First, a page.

shae324
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Joined: Sun May 18, 2008 10:00 pm
Location: elkton, ky

3 Inch Hydrangea - How to Grow Faster and Bloom?

I can not tell you how many hydrangeas Ive bought and I have had no luck. I have 1 that has not died yet, I thought it had died 2 years ago, but it came back up this year to my wonderment. It is about 3 inches tall and green. ANY help on how to make it grow faster and bloom??? Please don't allow me to strike again, cause i sure do love those flowers. I have no idea what kind it is, since i forgot all about it. Any help at all would be appreciated. :oops:
Shannon

Bizzybee
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Joined: Sun May 18, 2008 11:13 pm
Location: South Carolina

Hydrangia

I'm zone 8, SC. I have loads of Hydrangia bushes and marvel at the fact that they are so easy to grow with our hot, humid summers. In the fall, Hydrangias lose their flowers and leaves and only dead looking stems are left. I don't cut away the stems in the winter as the flowers grow from new growth from the "old wood" the following Spring.
About the last of January, I put a very small amout of 5-10-10 fertilizer near the root base and work it into the soil and water it in. Other than that, I give them plenty of water and once a month I water with Miracle Grow plant food. I get loads of blooms in the summer. Hope this helps.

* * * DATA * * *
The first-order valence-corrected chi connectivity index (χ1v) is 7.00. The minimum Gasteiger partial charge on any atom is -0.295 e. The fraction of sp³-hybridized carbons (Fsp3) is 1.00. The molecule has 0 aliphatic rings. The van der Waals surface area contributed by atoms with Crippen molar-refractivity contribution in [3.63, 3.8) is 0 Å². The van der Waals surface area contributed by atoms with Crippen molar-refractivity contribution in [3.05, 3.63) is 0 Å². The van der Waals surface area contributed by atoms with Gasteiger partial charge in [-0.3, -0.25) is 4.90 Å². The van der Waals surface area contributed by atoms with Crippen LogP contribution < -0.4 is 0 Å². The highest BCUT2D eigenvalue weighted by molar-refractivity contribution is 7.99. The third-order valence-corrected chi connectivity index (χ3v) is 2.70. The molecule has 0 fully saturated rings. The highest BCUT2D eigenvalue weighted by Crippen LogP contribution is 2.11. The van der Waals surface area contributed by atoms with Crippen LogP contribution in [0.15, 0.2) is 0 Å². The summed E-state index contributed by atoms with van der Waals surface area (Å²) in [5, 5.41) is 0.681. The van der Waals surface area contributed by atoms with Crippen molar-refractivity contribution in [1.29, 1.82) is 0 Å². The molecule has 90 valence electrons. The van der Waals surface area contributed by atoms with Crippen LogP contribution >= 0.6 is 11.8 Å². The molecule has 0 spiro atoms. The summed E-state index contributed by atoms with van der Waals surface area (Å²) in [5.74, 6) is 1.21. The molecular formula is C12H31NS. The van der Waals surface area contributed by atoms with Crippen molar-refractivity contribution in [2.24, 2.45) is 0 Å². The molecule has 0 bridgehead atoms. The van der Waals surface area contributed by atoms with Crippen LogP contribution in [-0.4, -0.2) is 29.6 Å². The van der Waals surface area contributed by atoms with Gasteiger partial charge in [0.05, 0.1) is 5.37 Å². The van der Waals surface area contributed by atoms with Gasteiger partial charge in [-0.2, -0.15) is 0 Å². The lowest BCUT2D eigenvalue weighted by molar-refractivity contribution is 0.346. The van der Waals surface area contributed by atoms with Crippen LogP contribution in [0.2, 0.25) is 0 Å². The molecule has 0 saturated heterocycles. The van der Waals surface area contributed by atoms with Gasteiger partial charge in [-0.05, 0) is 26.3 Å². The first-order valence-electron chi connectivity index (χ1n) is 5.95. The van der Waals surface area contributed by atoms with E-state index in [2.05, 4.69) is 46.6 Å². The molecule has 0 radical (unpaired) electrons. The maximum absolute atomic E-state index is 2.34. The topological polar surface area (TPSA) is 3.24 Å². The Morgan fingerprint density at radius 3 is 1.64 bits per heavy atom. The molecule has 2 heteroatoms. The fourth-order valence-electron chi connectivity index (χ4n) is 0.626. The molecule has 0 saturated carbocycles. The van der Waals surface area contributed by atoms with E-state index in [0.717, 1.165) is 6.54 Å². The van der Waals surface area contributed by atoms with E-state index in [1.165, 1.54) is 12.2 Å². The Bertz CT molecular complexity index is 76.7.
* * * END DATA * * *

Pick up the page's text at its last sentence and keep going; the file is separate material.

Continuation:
Bizzybee

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JPlovesflowers
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Joined: Wed Apr 30, 2008 2:36 am
Location: Northwest Arkansas

Hydrangeas

If you purchased the hydrangeas you planted in full color bloom, you may have purchased floral hydrangeas, which are usually grown in a greenhouse and are almost impossible to get to survive outside unless you're in an area of the south that has the perfect climate for them. I learned this the hard way after purchasing them year after year around Mother's Day, laden with beautiful pink or blue flowers, planting them in the ground, and finding them dead within a few weeks or months. If you think this may be what has happened to you, it would certainly explain the problems you've had growing them. If you've been purchasing regular garden center hydrangeas, which are rarely in full bloom and not even close to being as pretty as the floral ones, then you may have a problem with the location you've planted them in. More details would certainly help determine the problem. :)
There is a time for everything, and a season for every activity under heaven: a time to plant and a time to uproot. Eccl 3:1&2b

shae324
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Posts: 10